aus Investor's Daily - 08.04.2008
von Jochen Steffens

*********************************************
....Hauptsache Bio Sprit statt Vollkornbrot

*********************************************


Haiti violence


Hungry Haitians storm the presidential palace over the high cost of living

They stormed the presidential palace demanding food (Eduardo Munoz/Reuters)
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Alt 08.04.2008, 19:18   #21
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Posted On: Tuesday, April 08, 2008, 2:55:00 AM EST

Rules Were Made To Be Broken?

Author: Jim Sinclair


Dear CIGAs,

Rules for the purpose of maintaining solvency of a financial entity known as capital versus commitment are broken.

Rules are changed.
What good are rules?


Big Bad Boys go bad.
Bad Boys rescue Big Bad Boys.


Average Joe goes bad.
Average Joe gets flushed.


The abyss between those that have and have not grows exponentially.
Blue collar means slave.


The systems weakens further
In the end, there are only CONSEQUENCES


Consequences cannot be broken.
Consequences cannot be changed.
Consequences are worse than bad.
Nobody can rescue anyone from Consequences
Consequences guarantee that everybody gets flushed to some degree.
Consequence is the only sure thing in this unsure world.


Cause and effect - that is all there is.

This is it. Are you ready?

http://www.jsmineset.com/

Love letter from the Fed to Dear JPMC
Fed Relaxes Restrictions for J.P. Morgan-Bear Deal


Fed Loosens Capital Rules for JPM
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Alt 09.04.2008, 11:29   #22
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Dies ist das Hauptmodell von Armstrong, das Economic Confidence Modell (Vertrauensmodell), wobei die Zyklenlänge 8.6 Jahre ist, was sich als Pi 3.14159 x 1000 = 3.142 Tage berechnet.



Wirtschaftliches Vertrauen ist entscheidend für Kursentwicklungen in den Finanzmärkten, ganz besonders bei Blasen. Auf der psychologischen Ebene kann man Blasen auch als überbordendes und unrealistisches Vertrauen definieren. Die beiden 8.6-Jahres-Tiefs 1994.25 und 2002.85 waren Tiefs des 4-Jahres-Zyklus, 1994.45 sogar taggenau. Das Hoch 1989.95 war das Allzeithoch des Nikkei, 1998.55 taggenau das Hoch der Aktienmärkte vor dem Crash 1998. Das letzte Vertrauenshoch 2007.16 (= Ende Februar 2007) korrelierte genau mit dem Platzen der Immobilienblase und dem ersten Auftreten der Subprime-Probleme.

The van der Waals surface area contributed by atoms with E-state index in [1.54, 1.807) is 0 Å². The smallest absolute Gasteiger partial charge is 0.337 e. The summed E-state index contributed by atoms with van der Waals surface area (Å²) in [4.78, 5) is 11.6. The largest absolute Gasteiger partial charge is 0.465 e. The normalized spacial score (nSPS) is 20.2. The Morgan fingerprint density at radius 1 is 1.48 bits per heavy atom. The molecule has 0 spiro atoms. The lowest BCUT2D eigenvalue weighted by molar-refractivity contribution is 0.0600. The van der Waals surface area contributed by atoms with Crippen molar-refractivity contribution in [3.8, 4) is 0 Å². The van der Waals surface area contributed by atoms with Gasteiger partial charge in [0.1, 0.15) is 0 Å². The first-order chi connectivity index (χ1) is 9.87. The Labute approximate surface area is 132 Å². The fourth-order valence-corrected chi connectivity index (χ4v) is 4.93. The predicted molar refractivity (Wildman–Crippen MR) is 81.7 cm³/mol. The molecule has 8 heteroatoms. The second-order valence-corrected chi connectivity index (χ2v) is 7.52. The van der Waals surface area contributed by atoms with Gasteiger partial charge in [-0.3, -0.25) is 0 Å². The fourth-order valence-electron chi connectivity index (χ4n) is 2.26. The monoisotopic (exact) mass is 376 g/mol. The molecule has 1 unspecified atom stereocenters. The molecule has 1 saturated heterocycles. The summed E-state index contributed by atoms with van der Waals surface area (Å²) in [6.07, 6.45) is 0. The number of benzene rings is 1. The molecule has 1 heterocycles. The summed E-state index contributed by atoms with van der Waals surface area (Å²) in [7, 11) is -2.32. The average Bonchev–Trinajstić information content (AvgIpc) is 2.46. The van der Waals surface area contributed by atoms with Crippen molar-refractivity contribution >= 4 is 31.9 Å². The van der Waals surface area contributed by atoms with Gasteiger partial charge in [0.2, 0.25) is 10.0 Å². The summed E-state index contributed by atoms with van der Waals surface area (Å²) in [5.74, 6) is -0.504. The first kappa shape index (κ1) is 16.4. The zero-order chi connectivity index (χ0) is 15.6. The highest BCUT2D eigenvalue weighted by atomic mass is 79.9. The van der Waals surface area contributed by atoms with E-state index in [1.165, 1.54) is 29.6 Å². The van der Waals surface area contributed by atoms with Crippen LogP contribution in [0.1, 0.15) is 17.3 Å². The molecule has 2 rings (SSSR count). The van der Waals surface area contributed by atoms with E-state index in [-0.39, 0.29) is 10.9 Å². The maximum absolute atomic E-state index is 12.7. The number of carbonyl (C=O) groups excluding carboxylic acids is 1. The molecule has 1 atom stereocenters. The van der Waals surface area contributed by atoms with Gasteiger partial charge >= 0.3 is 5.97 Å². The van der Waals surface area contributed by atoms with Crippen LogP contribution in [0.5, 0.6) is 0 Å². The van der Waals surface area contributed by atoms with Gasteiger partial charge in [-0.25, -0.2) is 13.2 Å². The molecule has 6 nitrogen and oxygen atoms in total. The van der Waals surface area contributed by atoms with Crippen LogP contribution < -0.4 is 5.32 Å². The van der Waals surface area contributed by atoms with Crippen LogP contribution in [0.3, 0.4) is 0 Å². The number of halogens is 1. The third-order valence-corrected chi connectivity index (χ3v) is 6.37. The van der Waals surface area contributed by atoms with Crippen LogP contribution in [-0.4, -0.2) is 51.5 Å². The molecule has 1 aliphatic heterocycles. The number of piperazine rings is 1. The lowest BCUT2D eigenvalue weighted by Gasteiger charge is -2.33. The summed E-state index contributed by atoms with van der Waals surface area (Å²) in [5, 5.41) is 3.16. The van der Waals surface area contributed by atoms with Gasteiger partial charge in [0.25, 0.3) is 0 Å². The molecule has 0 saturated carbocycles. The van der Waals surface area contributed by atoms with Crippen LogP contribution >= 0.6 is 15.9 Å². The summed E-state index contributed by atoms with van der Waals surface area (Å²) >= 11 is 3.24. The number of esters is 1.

http://www.amanita.at/d/d-neu.htm
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Alt 10.04.2008, 09:04   #23
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Zitat:
Zitat von syracus

China's yuan breaks through key level

SHANGHAI, China (AP) -- China's currency nudged past 7.0 yuan to the U.S. dollar Thursday, a milestone bound to please Beijing's trading partners and dismay exporters struggling to remain competitive in overseas markets.

The official Xinhua News Agency reported that the yuan was trading at 6.9920 to $1 -- the first time it has ventured below the 7 yuan mark since the government loosened the unit's peg to the dollar in 2005. The yuan has gained about 18 percent in value since then.

That has made Chinese-made products more expensive overseas while shrinking the yuan-denominated value of profits from exports. The stronger yuan is squeezing China-based exporters, including multinationals, at a time when they already are wincing at surging costs for labor, energy and materials.

"Our costs keep rising and the dollar is falling so we make less money than ever before," said a quality control manager at EI Global, an exporter of small promotional items.

"I heard my boss might even switch away from exports," said the manager, who gave only his surname, Tao.

Beijing limits the yuan to a narrow trading band, contending that restrictions are needed to protect China's developing financial industries.

The United States wants the yuan to appreciate faster, and some American lawmakers are calling for punitive tariffs on Chinese imports. Washington reported a $256.3 billion trade deficit with China last year, its highest on record with any country.